From a talk of the Rebbe on Shabbos Parshas Vayigash, 5746 [1985]

Mayim Acharonim

Once at a Yom-Tov meal at which the Rebbe Rayatz presided, mayim acharonim was brought to the table in a silver container.

The Rebbe demurred, and recounted the following exchange.

The Mitteler Rebbe once asked his father, the Alter Rebbe: “What will be the function of mayim acharonim in future time, after the fulfillment of the prophetic promise,33 ‘I shall remove the spirit of impurity from the earth’?”

Replied the Alter Rebbe: “At that time, its function will relate to those who engaged in worldly matters in purity.”

“When that time comes,” concluded the Rebbe Rayatz, “it will be appropriate to bring mayim acharonim to the table in a silver container.”

Sefer HaSichos 5702 [1942], p. 92

No Unwitting Sins

In time to come the Evil Inclination will cease to exist; as it is written,179 “I shall remove the spirit of impurity from the earth.” Indeed, so manifest will the glory of G‑d then be throughout the entire world, that a mere fig will cry out in protest if it is about to be picked on Shabbos.34 It is thus clear that it will be impossible to sin in such circumstances, even unwittingly — just as a small child never puts his hand into the fire, nor does an animal jump into a fire.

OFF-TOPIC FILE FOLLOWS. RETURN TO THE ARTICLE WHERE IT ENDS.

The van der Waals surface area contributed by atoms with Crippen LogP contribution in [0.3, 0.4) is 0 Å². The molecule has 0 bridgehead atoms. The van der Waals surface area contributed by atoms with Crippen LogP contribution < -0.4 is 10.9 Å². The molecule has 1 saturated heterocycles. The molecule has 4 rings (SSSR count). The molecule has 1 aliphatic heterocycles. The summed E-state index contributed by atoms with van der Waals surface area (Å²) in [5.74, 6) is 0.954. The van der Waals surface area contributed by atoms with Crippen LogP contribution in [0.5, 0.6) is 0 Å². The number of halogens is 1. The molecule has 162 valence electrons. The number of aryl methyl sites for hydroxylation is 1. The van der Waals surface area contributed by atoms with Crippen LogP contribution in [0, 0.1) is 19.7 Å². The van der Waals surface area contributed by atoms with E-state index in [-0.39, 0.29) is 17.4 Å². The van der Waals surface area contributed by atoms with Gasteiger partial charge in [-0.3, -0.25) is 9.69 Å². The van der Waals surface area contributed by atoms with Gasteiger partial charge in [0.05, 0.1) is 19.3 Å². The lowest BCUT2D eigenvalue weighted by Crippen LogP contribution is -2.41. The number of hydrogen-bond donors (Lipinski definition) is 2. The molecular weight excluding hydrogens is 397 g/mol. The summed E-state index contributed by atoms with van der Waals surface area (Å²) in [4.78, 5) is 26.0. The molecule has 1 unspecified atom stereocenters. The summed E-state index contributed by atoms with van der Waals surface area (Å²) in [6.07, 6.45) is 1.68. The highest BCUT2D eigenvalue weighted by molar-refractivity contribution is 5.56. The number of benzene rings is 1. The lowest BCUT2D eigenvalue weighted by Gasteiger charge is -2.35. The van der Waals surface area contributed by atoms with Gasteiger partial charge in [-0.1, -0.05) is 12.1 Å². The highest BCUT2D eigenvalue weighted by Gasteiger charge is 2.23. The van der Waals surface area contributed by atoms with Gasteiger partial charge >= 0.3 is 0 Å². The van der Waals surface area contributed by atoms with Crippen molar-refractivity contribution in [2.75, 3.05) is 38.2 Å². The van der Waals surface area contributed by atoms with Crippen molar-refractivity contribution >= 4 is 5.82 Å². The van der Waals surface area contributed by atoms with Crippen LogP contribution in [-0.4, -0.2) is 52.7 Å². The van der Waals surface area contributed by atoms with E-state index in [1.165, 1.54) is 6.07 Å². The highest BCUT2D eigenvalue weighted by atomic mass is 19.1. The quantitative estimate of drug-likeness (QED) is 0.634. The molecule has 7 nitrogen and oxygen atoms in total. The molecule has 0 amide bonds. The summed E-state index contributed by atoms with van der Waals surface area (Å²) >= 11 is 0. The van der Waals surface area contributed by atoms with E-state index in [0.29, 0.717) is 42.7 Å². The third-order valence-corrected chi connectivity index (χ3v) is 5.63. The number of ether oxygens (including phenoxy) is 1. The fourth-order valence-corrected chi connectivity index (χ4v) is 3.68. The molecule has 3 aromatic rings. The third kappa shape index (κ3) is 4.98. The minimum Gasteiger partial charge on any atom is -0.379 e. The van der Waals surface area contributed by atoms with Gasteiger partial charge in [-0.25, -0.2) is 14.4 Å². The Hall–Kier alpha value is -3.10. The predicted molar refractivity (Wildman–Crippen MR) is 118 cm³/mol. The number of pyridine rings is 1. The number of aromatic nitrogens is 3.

Likkutei Sichos, Vol. XXV, p. 263

Spontaneous Prayer

A group of chassidim were once sitting together at a comradely farbrengen, drinking in the words of a couple of hoary chassidim who recalled the days of the Rebbe Maharash and even of the Tzemach Tzedek. The informal discussion came to consider the question, How will the world look when Mashiach comes?

One of the elder chassidim said: “When Mashiach comes, a Jew will get up in the morning to get ready to pray — and his prayers will well forth spontaneously. Throughout the day likewise, every spare moment will be utilized for the study of Torah and for the service of G‑d. And everything will come so naturally and simply, without any effort.”

Transmitted by oral tradition